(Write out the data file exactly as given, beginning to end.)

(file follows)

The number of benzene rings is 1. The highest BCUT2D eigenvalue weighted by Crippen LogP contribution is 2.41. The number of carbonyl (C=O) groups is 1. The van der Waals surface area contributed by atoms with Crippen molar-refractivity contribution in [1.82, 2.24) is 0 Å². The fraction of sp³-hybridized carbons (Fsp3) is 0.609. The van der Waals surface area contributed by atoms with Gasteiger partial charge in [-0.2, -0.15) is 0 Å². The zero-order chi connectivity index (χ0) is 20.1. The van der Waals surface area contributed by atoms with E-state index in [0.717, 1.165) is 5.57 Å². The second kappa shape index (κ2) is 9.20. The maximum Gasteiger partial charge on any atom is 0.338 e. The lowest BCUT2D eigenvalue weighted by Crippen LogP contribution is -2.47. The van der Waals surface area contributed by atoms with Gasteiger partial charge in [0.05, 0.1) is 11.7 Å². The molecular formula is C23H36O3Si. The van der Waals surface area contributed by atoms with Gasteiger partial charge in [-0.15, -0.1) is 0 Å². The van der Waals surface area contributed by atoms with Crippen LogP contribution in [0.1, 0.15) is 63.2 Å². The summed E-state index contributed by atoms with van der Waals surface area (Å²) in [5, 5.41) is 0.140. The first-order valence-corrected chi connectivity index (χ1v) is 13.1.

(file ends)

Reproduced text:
The number of benzene rings is 1. The highest BCUT2D eigenvalue weighted by Crippen LogP contribution is 2.41. The number of carbonyl (C=O) groups is 1. The van der Waals surface area contributed by atoms with Crippen molar-refractivity contribution in [1.82, 2.24) is 0 Å². The fraction of sp³-hybridized carbons (Fsp3) is 0.609. The van der Waals surface area contributed by atoms with Gasteiger partial charge in [-0.2, -0.15) is 0 Å². The zero-order chi connectivity index (χ0) is 20.1. The van der Waals surface area contributed by atoms with E-state index in [0.717, 1.165) is 5.57 Å². The second kappa shape index (κ2) is 9.20. The maximum Gasteiger partial charge on any atom is 0.338 e. The lowest BCUT2D eigenvalue weighted by Crippen LogP contribution is -2.47. The van der Waals surface area contributed by atoms with Gasteiger partial charge in [0.05, 0.1) is 11.7 Å². The molecular formula is C23H36O3Si. The van der Waals surface area contributed by atoms with Gasteiger partial charge in [-0.15, -0.1) is 0 Å². The van der Waals surface area contributed by atoms with Crippen LogP contribution in [0.1, 0.15) is 63.2 Å². The summed E-state index contributed by atoms with van der Waals surface area (Å²) in [5, 5.41) is 0.140. The first-order valence-corrected chi connectivity index (χ1v) is 13.1.